Here's how high-school students can make the most of college visits.
It’s that time of year again, when thousands of parents pack their high-schoolers onto a plane or into the SUV and set off on road trips to a half-dozen colleges or more, hoping to find that one special school that’s the right fit for their student.
These visits are often the deciding factor for many high-school juniors figuring out where to apply and for seniors picking where to enroll.
And colleges know this. The admissions tours they offer are nothing more than a sales pitch — their last chance to nab you with a dazzling display of their offerings.
Universities go to great lengths (and lots of expense) to ensure that their campuses, their dorms and their students stand out from all the rest. Often that means locating the admissions center next to the most convenient parking, providing free coffee and casting the friendliest students as tour guides.
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Even the music you hear in admissions offices as you wait for your tour has probably been carefully selected — maybe even by students — to set the tone for your visit.
But as a higher-education reporter who has taken lots of campus tours with kids trying to make that big decision, I’ve learned most of this is just window dressing. The only way to get a true feel for the culture of a university and its students is to hang out.
My best advice? If you’re heading out on a college visit, give yourself enough time to pretend to be a college kid for a day: Lounge in a coffee shop near campus, read the student newspaper, attend a women’s softball game or an a cappella concert, go jogging across the campus, or simply ride the campus bus for a different kind of tour.
If you want a less choreographed, more authentic college road trip, here are some tips:
Quality, not quantity. I’ve known a lot of kids who’ve gone on epic college road trips, visiting two or three schools a day with Mom or Dad and spending thousands of dollars in the process. Trust me; you don’t need to do that.
If you’re just starting your search, the first thing to do is decide what type of school you’re most interested in. A flagship university with tens of thousands of students and major sports? A private liberal-arts school? A religious university? A smaller state school? A historically black university? An elite or Ivy League school?
If you are in a region with universities and colleges nearby, do a couple of day trips close to home before driving hundreds of miles or buying plane tickets. Lots of schools also offer virtual tours on their websites that can give you a feel for the place without your having to set foot on campus. If you’re a little picky about where you visit, you can spend more time at the schools that truly interest you.
Plan ahead. I know, I know, you’re swamped with all the demands of high-school life. But you still need to devote an hour or two to planning your visits. Waiting until the last minute might mean not getting an appointment at the admissions center or battling crowds or finding that spring break has turned the campus into a ghost town. Plus, college-town hotels book up quickly, especially during graduation and before major football games.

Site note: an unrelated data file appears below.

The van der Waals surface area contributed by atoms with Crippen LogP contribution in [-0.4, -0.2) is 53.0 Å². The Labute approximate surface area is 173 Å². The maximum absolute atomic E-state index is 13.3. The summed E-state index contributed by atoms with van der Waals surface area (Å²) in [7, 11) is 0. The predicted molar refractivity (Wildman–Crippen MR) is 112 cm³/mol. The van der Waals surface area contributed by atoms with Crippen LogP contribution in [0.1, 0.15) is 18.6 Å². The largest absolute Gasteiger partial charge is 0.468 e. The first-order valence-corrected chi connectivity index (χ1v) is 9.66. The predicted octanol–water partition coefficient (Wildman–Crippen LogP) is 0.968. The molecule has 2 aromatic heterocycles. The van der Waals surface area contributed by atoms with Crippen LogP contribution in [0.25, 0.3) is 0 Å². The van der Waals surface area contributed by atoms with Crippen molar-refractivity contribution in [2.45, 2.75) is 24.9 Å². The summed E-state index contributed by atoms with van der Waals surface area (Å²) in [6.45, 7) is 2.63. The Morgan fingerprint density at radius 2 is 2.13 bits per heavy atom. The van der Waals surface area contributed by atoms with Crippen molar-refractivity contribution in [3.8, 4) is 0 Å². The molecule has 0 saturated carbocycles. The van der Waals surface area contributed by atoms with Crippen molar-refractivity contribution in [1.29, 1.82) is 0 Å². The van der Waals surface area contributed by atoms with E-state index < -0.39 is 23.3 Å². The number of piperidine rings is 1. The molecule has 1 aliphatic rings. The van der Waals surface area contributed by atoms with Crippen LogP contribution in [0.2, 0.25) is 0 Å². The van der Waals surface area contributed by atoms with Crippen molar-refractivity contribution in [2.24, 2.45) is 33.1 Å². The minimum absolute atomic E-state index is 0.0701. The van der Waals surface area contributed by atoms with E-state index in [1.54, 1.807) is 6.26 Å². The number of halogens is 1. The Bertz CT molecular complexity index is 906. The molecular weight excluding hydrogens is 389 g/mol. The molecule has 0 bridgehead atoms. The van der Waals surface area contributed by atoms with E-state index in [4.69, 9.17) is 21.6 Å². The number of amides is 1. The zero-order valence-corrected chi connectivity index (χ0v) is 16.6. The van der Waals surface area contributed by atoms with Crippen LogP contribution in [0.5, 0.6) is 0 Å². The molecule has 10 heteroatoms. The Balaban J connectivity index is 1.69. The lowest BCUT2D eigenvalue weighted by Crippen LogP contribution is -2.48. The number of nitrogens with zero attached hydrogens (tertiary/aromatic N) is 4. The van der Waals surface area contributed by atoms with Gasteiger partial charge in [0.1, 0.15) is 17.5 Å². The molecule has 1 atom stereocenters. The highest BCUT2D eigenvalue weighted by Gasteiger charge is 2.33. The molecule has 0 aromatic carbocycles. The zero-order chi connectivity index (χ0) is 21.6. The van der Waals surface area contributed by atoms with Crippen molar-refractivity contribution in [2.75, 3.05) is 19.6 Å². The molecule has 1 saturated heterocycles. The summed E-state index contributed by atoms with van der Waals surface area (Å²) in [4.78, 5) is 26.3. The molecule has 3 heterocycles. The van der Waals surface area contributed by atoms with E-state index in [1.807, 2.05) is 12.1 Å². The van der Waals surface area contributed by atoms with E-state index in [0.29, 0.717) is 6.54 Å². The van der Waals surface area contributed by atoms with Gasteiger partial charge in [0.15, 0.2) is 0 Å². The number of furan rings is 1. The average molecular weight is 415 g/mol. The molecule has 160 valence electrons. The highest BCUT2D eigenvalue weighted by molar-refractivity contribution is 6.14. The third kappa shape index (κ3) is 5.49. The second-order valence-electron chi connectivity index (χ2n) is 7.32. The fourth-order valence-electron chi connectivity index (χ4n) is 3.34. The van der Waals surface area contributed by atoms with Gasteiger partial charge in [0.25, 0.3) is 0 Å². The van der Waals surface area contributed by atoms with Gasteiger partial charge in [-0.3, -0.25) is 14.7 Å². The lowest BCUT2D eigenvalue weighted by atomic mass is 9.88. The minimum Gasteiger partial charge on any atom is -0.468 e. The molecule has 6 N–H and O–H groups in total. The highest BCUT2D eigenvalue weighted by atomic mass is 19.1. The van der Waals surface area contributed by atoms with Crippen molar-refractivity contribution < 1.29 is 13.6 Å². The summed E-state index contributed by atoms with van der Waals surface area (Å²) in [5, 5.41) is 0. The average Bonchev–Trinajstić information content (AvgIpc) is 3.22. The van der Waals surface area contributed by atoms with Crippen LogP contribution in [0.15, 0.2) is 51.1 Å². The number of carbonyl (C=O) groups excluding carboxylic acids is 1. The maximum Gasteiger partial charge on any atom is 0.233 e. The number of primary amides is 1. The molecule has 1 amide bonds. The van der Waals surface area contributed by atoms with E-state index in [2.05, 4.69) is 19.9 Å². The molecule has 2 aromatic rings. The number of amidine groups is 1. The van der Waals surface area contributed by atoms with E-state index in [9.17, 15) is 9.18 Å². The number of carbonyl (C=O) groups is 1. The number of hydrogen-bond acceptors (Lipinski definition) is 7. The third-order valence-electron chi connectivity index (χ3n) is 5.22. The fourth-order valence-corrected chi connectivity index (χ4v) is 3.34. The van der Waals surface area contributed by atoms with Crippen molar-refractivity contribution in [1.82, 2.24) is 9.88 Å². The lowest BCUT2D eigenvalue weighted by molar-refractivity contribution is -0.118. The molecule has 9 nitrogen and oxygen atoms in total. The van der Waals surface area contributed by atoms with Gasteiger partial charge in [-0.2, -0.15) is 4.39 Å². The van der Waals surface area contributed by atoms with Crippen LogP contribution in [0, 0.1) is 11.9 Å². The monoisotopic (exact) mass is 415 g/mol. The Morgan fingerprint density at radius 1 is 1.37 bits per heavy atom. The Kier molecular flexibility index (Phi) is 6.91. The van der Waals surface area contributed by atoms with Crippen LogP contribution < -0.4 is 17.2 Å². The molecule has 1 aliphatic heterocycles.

Research, research, research. Check out Twitter accounts and hashtags related to the university, its leaders or its student clubs for a less filtered look at what’s happening. Make student newspaper websites and student-run blogs part of your regular reading, so you can learn about issues the official tours don’t mention (e.g., budget cuts, athletic department scandals or hazing investigations). And tap your social network for recommendations when setting your itinerary.
Ditch your parents. At least for a little bit. They won’t be moving to college with you, so it’s best to start operating independently now. They can use the time to explore on their own or bond with younger siblings whom they’ve dragged along.
Stay somewhere cool. If you know a current student, ask if you can crash in his or her dorm room, Greek house or off-campus apartment for the night. Nothing gives you a better feel for a campus than actually living there for a day or two. If that’s not possible (and obviously parents can’t make such arrangements), find a hotel, motel or bed-and-breakfast within walking distance of campus. Some universities even operate their own lodging, which is usually decorated in school colors and staffed by students.
Work out on-site. My favorite way to see a campus — and get a feel for how safe it is — is to go for an early-morning or late-evening jog through the grounds. Take a look at a campus map and pick a route that takes you through the most scenic spots, or drop in on an informal student running group. Another option is to buy a day pass to the rec center so you can swim, attend a yoga class taught by a student or even go rock climbing.
Avoid trouble. Don’t go to parties. Don’t drink if you’re younger than 21. Don’t do anything illegal. An easy way to blow your chance at getting into your dream school is to have your name show up on the police blotter.